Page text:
Adversaries may modify file time attributes to hide new or changes to existing files. Timestomping is a technique that modifies the timestamps of a file (the modify, access, create, and change times), often to mimic files that are in the same folder. This is done, for example, on files that have been modified or created by the adversary so that they do not appear conspicuous to forensic investigators or file analysis tools.
APT32 has used scheduled task raw XML with a backdated timestamp of June 2, 2016. The group has also set the creation time of the files dropped by the second stage of the exploit to match the creation time of kernel32.dll. Additionally, APT32 has used a random value to modify the timestamp of the file storing the clientID.
Several Lazarus Group malware families use timestomping, including modifying the last write timestamp of a specified Registry key to a random date, as well as copying the timestamp for legitimate .exe files (such as calc.exe or mspaint.exe) to its dropped files.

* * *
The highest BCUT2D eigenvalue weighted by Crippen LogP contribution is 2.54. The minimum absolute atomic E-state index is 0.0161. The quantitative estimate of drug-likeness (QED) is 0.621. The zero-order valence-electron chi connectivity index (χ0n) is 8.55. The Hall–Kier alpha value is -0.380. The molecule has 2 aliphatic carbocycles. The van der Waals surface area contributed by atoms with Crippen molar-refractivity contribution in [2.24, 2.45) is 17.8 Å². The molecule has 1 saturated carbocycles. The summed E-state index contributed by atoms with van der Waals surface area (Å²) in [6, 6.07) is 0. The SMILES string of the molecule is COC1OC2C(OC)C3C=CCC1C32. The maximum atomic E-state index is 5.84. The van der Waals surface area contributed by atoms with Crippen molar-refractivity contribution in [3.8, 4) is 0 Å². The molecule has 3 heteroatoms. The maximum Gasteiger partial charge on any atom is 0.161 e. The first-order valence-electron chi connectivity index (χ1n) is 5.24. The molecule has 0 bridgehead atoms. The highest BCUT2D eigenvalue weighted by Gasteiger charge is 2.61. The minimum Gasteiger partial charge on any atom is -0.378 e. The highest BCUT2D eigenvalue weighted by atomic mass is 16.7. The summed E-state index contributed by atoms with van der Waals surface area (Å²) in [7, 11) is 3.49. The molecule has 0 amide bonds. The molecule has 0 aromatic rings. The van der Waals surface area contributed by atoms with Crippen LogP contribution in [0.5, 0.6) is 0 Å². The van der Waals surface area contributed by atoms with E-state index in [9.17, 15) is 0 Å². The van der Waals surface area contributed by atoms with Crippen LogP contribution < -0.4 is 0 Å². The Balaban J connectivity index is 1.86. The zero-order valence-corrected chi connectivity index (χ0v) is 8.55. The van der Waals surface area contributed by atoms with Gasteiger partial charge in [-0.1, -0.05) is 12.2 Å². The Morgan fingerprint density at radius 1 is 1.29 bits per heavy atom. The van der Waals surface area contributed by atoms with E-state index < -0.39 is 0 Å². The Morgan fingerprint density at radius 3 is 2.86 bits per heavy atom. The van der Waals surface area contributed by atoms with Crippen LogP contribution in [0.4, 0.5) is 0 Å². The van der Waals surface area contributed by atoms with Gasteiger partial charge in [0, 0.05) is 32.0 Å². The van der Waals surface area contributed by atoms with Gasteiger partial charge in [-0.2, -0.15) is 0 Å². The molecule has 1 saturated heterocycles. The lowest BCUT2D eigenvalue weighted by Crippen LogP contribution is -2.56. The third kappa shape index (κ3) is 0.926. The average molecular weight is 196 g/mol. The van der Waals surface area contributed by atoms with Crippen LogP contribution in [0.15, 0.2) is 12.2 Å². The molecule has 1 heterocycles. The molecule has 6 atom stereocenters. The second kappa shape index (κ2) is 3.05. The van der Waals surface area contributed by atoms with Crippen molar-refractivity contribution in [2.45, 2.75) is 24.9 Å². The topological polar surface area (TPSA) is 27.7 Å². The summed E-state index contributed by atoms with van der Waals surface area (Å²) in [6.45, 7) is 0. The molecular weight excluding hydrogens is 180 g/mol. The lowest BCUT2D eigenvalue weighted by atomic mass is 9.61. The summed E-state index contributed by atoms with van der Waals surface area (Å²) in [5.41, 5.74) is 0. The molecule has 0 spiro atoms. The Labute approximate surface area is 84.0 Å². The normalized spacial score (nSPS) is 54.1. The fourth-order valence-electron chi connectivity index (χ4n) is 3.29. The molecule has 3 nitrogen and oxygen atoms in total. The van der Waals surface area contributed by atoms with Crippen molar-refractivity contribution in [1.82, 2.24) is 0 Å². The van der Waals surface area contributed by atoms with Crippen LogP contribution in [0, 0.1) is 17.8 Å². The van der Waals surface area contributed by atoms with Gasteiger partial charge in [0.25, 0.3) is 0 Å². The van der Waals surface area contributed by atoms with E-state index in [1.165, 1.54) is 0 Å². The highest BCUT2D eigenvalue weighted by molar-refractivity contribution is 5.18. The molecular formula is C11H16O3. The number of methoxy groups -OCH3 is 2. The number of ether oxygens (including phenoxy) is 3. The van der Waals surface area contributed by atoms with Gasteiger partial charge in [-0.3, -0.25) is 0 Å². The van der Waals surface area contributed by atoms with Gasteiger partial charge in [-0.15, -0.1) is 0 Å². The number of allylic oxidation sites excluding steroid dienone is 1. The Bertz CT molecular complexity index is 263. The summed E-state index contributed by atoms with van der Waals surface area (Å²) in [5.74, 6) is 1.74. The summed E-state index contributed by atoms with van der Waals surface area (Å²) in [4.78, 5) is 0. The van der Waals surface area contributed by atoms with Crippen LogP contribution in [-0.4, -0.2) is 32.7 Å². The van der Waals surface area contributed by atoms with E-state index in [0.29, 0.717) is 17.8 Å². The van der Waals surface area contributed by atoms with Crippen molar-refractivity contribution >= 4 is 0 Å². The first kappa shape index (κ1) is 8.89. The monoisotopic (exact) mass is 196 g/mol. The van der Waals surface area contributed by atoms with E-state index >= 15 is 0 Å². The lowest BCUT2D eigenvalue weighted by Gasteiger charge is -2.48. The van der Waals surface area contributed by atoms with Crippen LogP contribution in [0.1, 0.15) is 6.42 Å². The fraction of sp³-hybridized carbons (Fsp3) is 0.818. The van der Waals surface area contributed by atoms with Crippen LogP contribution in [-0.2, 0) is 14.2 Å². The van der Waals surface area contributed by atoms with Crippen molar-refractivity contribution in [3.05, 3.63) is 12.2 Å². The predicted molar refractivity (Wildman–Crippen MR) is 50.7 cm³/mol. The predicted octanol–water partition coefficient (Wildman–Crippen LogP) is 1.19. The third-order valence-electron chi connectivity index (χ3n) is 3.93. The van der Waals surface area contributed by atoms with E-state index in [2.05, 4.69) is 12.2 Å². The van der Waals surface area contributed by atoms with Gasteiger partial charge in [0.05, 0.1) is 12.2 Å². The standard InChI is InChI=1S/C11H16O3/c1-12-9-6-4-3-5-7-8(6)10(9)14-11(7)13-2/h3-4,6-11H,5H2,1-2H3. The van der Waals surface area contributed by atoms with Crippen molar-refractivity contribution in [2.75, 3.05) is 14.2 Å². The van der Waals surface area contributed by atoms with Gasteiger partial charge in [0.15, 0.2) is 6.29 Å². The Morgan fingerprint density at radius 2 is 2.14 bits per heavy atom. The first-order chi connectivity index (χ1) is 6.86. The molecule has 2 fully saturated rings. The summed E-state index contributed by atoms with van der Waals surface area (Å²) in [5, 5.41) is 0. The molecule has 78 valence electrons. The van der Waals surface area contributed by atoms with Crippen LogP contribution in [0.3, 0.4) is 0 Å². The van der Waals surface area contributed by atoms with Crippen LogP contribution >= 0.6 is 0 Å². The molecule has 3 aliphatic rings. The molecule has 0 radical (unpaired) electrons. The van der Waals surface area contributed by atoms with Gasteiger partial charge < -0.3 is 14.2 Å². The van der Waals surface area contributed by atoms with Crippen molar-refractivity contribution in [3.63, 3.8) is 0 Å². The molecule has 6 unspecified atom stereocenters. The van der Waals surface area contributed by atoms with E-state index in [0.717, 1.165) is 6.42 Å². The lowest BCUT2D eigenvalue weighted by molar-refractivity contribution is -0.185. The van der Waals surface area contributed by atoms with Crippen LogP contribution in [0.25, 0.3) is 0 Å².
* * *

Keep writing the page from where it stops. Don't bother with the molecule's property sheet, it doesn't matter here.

This type of attack technique cannot be easily mitigated with preventive controls since it is based on the abuse of system features.
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Forensic techniques exist to detect aspects of files that have had their timestamps modified.  It may be possible to detect timestomping using file modification monitoring that collects information on file handle opens and can compare timestamp values.